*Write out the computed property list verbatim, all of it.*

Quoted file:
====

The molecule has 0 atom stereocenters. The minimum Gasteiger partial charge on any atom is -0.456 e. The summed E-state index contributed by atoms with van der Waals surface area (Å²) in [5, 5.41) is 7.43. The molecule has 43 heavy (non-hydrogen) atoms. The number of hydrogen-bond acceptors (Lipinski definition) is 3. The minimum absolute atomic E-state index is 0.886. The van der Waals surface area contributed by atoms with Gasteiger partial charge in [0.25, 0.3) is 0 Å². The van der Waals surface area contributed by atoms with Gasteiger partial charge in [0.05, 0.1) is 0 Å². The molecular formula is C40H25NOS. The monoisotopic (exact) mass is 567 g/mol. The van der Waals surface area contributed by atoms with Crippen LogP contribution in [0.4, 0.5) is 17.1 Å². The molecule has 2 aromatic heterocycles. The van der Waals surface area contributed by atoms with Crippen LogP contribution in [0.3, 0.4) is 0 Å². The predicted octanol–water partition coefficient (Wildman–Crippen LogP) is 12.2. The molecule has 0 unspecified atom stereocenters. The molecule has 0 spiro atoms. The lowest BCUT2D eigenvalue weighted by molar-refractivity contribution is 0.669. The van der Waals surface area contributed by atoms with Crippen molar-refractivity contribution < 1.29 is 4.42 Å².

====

The molecule has 0 atom stereocenters. The minimum Gasteiger partial charge on any atom is -0.456 e. The summed E-state index contributed by atoms with van der Waals surface area (Å²) in [5, 5.41) is 7.43. The molecule has 43 heavy (non-hydrogen) atoms. The number of hydrogen-bond acceptors (Lipinski definition) is 3. The minimum absolute atomic E-state index is 0.886. The van der Waals surface area contributed by atoms with Gasteiger partial charge in [0.25, 0.3) is 0 Å². The van der Waals surface area contributed by atoms with Gasteiger partial charge in [0.05, 0.1) is 0 Å². The molecular formula is C40H25NOS. The monoisotopic (exact) mass is 567 g/mol. The van der Waals surface area contributed by atoms with Crippen LogP contribution in [0.4, 0.5) is 17.1 Å². The molecule has 2 aromatic heterocycles. The van der Waals surface area contributed by atoms with Crippen LogP contribution in [0.3, 0.4) is 0 Å². The predicted octanol–water partition coefficient (Wildman–Crippen LogP) is 12.2. The molecule has 0 unspecified atom stereocenters. The molecule has 0 spiro atoms. The lowest BCUT2D eigenvalue weighted by molar-refractivity contribution is 0.669. The van der Waals surface area contributed by atoms with Crippen molar-refractivity contribution < 1.29 is 4.42 Å².